University of Cambridge > > Computer Laboratory Digital Technology Group (DTG) Meetings > Physics inspired multi-agent models: application to sensor data fusion and cyber-physical systems control.

Physics inspired multi-agent models: application to sensor data fusion and cyber-physical systems control.

Add to your list(s) Download to your calendar using vCal

If you have a question about this talk, please contact Andrew Rice.

This presentation will deal with the use of Physics inspired multi-agent systems into the context of the Cyber-Physical systems with two main examples: the sensors data fusion for the localization and the tracking issues, and the control of autonomous vehicles for an obstacle avoidance purpose. This presentation will focus to the use of such approaches for tackling with real problems related to autonomous vehicles. In this distributed approaches context, there are basically two main points of view which can be adopted, whether one want to build up a system of intelligent agents or to conceive an intelligent system of agents (supposed to be non intelligent or behaving in a reactive way). This latest approach for problem solving put emphasis on the simplicity of individuals in comparison to the properties observed at collective level. Generally, the reactive multi-agent systems are known to have interesting properties such as: flexibility and adaptability to the variations of the problem constraints and reliability in the obtained results. However, designing reactive systems brings out some issues such as: how to link the problem domain to the agents solving process?, How to design the interaction between elements and the behaviours of them?, How to make the interpretation of the global emergent properties relative to the system’s goal? The examples used in this presentation will give some clues to answer to these questions.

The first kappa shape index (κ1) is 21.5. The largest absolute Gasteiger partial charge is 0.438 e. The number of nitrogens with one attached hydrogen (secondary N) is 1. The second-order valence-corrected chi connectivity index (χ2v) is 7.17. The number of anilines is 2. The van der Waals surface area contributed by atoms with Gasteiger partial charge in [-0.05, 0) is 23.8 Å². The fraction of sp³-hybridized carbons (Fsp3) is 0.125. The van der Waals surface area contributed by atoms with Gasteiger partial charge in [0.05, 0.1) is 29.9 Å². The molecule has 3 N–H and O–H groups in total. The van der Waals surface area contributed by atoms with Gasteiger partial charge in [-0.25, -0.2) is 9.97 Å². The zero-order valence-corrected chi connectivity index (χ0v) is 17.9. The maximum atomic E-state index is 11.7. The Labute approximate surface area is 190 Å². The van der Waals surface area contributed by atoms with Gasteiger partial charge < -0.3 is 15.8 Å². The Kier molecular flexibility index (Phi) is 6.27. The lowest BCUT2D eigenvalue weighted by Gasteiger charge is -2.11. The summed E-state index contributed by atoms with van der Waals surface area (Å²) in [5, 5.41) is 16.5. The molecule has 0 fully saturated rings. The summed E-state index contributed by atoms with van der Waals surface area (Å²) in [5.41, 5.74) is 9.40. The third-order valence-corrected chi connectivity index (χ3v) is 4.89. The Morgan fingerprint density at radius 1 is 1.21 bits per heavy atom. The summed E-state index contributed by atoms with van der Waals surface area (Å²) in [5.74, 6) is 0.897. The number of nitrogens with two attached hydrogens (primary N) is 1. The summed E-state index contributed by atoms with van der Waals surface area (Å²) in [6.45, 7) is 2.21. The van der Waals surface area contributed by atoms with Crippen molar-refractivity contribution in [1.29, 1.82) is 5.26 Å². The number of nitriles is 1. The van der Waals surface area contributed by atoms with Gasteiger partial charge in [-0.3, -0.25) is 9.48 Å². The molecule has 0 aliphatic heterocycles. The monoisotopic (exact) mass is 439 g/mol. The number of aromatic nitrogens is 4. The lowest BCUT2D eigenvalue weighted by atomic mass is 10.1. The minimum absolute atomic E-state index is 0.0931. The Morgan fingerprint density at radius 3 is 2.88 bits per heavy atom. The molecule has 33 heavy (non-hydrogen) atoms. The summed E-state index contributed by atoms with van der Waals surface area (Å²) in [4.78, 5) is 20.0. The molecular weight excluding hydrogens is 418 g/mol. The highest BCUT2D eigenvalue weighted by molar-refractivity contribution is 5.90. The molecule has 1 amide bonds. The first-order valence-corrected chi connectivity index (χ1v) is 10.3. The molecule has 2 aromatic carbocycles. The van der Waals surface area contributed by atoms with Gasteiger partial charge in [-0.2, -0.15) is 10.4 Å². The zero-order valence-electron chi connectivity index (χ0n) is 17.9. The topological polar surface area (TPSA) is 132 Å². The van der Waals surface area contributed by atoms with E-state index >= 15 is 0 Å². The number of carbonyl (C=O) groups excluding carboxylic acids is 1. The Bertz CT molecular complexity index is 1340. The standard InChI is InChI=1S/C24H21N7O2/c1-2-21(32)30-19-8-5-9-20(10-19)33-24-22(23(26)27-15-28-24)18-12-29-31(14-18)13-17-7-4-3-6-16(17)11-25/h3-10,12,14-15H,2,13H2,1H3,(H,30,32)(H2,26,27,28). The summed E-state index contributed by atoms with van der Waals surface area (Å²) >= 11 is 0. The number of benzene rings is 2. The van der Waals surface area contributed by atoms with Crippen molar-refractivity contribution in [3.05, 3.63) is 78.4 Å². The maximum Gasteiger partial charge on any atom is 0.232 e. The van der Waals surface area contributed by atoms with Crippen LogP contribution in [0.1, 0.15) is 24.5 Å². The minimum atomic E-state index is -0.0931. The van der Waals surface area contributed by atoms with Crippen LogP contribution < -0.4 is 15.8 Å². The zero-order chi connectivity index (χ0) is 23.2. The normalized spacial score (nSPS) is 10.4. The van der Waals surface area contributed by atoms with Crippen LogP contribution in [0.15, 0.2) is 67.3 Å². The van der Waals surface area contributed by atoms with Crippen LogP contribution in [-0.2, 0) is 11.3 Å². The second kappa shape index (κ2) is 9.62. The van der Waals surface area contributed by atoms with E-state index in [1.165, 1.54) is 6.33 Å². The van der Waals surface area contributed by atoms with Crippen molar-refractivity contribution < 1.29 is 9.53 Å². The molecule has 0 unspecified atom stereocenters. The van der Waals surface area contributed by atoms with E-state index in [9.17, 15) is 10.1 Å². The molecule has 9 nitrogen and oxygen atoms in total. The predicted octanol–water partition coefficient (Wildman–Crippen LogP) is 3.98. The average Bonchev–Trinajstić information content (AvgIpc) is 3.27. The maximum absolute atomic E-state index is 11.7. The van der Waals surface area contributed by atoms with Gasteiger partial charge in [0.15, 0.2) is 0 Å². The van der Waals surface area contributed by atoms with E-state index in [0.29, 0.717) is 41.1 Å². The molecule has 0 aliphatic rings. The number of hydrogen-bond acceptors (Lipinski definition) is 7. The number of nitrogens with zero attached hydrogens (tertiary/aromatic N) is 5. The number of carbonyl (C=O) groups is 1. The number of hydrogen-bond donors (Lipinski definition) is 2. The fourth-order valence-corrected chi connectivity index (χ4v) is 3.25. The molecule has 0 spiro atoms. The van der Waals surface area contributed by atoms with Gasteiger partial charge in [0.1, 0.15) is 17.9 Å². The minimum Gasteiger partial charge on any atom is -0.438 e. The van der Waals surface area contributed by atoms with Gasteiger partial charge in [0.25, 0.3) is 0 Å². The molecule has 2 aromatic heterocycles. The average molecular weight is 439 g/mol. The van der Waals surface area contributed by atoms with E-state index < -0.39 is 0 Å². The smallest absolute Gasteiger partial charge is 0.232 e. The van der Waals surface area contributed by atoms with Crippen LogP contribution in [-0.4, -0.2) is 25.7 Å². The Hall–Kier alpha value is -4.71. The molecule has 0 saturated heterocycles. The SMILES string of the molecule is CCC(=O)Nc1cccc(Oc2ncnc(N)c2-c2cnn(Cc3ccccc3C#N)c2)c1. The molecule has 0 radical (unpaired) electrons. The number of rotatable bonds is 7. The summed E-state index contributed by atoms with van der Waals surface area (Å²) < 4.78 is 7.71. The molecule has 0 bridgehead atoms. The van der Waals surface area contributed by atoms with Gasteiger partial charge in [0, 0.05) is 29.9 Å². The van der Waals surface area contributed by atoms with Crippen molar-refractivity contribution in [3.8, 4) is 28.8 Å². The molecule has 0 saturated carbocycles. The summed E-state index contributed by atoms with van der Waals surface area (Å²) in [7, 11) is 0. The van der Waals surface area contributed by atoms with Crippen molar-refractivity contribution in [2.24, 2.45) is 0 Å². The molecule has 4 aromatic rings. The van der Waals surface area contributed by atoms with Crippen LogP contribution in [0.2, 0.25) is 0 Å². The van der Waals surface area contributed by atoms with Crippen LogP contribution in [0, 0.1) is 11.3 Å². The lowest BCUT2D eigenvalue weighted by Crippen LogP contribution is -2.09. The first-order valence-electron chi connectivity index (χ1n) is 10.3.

This talk is part of the Computer Laboratory Digital Technology Group (DTG) Meetings series.

Tell a friend about this talk:

This talk is included in these lists:

Note that ex-directory lists are not shown.


© 2006-2023, University of Cambridge. Contact Us | Help and Documentation | Privacy and Publicity